GE at The Banks benefits from corporate America leaving the suburbs for downtowns

When General Electric starts moving its top executive team from a 70-acre wooded campus in Fairfield, Conn., to downtown Boston this month, The New York Times reports that the renovated red brick warehouses that will form part of G.E.’s new headquarters won’t even have a parking lot, let alone a spot reserved for the chief executive.

The move is part of a wave of similar decisions from large corporations to move headquarters back into downtown areas, including McDonald's, Motorola and Kraft Heinz relocating to downtown Chicago from far-flung suburbs.
“Part of it is that cities are more attractive places to live than they were 30 years ago and are more willing to provide tax incentives, and young people want to be there,” David J. Collis, who teaches corporate strategy at Harvard Business School, tells The Times. “But the trend also represents the deconstruction and disaggregation of the traditional corporate headquarters. The executive suite might be downtown, but you could have the back office and administrative functions in Colorado, the finance guys in Switzerland and the tax team in the U.K.”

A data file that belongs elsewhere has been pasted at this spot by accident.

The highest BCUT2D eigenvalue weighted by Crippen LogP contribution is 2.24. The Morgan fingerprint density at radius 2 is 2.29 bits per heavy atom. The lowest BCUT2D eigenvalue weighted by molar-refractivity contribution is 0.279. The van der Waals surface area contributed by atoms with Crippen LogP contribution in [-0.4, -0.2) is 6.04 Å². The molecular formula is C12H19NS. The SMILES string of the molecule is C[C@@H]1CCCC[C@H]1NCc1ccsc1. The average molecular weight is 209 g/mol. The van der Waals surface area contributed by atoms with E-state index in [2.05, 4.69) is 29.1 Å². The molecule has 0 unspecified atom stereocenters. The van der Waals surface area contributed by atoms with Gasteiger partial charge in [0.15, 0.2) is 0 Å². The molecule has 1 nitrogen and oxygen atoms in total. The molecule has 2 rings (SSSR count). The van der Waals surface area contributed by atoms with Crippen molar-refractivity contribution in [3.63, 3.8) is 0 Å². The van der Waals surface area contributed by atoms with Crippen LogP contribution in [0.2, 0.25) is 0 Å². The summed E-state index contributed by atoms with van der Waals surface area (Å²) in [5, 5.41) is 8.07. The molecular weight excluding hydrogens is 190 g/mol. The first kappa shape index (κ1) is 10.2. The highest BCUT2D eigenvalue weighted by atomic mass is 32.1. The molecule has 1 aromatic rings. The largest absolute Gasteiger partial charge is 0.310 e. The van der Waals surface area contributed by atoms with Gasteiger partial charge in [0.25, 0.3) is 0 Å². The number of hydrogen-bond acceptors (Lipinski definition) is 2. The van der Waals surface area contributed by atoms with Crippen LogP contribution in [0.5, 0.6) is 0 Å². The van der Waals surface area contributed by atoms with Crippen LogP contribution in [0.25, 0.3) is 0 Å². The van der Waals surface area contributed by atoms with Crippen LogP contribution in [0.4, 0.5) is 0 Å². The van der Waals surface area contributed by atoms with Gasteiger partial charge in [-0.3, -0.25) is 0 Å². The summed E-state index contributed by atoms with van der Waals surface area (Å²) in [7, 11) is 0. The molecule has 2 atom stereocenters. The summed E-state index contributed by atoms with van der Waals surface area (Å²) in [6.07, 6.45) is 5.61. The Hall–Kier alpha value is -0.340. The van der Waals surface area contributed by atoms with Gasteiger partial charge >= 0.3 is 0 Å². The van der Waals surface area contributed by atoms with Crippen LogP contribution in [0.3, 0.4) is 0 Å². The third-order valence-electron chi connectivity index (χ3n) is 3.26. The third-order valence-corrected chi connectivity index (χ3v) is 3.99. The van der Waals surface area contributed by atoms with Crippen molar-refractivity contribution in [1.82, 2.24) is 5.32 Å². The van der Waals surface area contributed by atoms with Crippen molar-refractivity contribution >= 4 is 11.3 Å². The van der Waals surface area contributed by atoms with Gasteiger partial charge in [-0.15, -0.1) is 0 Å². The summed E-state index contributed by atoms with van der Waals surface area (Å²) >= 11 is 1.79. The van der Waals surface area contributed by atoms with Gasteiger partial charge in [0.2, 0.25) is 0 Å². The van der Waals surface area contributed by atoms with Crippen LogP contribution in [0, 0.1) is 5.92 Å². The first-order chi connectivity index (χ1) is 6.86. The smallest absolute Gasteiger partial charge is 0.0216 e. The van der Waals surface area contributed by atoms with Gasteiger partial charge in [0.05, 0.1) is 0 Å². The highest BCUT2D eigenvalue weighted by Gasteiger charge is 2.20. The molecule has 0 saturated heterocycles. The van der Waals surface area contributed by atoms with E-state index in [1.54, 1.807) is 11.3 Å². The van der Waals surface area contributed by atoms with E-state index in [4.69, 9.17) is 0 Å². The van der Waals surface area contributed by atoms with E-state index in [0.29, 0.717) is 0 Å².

The first 175 members of G.E.’s management team will move to Boston’s Fort Point section on Aug. 22, and a total of about 800 G.E. employees will be based there eventually.

“Hundreds of other workers in back-office functions like human resources, legal and finance will be scattered among G.E.’s existing locations in Cincinnati, Norwalk, Conn., and Schenectady, N.Y.,” The Times reports.

Read the full New York Times story here.
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